Sri Lanka investigates Colombo runaway train

Train in Colombo (file photo)
Image caption Officials say that precautionary measures, including "further education of staff", are being taken to prevent a recurrence of the incident

An "out of control" train engine in Sri Lanka moved a distance of about 12km (7.4 miles) through the capital, Colombo, without a driver, railway officials have told the BBC.

No-one was hurt despite several road crossings in its path.

It was only stopped when a technician jumped on board, a Sri Lanka Railways (SLR) official said.

An inquiry has been launched and two staff alleged to be responsible are reported to have been suspended.

Engine drivers have responded by going on strike.

"Yes, it's true," Lalith Wickremaratne, SLR's Chief Engineer said, confirming reports of the phantom journey which happened between midnight and 02:00 local time.

The shunting engine was stationed at a hydraulic locomotive shed in Dematagoda, north-east of central Colombo.

"[It] moved from its shed without any person or operator and proceeded up to Ratmalana [in the southern suburbs]," Mr Wickremaratne said.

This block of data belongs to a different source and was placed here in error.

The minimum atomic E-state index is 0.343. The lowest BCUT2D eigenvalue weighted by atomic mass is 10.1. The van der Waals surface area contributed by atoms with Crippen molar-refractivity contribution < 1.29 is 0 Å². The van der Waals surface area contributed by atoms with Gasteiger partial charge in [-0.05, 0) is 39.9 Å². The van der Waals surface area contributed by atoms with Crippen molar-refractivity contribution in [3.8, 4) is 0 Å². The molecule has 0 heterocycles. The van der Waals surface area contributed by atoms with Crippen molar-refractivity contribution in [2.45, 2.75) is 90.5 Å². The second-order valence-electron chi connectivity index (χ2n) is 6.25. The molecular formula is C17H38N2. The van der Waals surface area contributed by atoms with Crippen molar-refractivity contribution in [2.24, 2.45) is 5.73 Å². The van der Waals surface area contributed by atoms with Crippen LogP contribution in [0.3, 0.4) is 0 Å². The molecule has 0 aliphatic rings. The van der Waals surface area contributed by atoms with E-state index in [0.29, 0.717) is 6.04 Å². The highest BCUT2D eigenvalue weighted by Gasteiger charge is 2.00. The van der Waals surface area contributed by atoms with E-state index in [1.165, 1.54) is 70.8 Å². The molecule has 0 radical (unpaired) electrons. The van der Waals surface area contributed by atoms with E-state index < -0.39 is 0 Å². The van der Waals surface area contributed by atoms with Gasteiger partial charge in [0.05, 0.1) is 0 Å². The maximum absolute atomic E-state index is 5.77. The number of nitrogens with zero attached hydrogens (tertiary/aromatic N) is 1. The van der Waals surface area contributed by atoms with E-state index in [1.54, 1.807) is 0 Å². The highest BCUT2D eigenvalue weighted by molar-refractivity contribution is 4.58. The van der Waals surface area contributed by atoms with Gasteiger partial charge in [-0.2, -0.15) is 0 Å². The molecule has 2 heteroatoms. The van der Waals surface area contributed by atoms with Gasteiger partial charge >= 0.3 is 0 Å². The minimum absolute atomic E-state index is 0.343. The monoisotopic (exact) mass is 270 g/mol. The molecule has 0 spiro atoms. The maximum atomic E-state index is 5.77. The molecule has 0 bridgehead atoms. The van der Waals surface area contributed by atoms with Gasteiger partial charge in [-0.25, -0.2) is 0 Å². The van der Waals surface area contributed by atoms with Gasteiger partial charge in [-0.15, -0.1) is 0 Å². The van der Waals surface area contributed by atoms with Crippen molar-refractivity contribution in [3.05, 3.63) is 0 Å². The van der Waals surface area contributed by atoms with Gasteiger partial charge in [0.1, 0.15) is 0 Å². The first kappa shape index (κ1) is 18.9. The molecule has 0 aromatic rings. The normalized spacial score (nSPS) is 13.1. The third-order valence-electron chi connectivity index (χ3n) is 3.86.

It appeared someone had failed to switch off the clutch or had tried to start it, but it moved without a driver until someone at its yard reported its absence.

An engineer then contacted other yards to find out whether a stray locomotive had been sighted and it was found near the city centre.

Engineers then adjusted points to divert it towards an engine workshop at Ratmalana.

To speed up the process, technicians were also sent by ambulance to intercept it.

As it was travelling at about 5 km/h (3.1 mph) by then, one managed to get on board and stop it near the points.

No-one was hurt but "it could have been dangerous", Mr Wickremaratne said, not least because of the many road and rail level crossings in the capital.

Alongside the inquiry, precautionary measures - including "further education of our staff" - are being taken to prevent a recurrence, he said.

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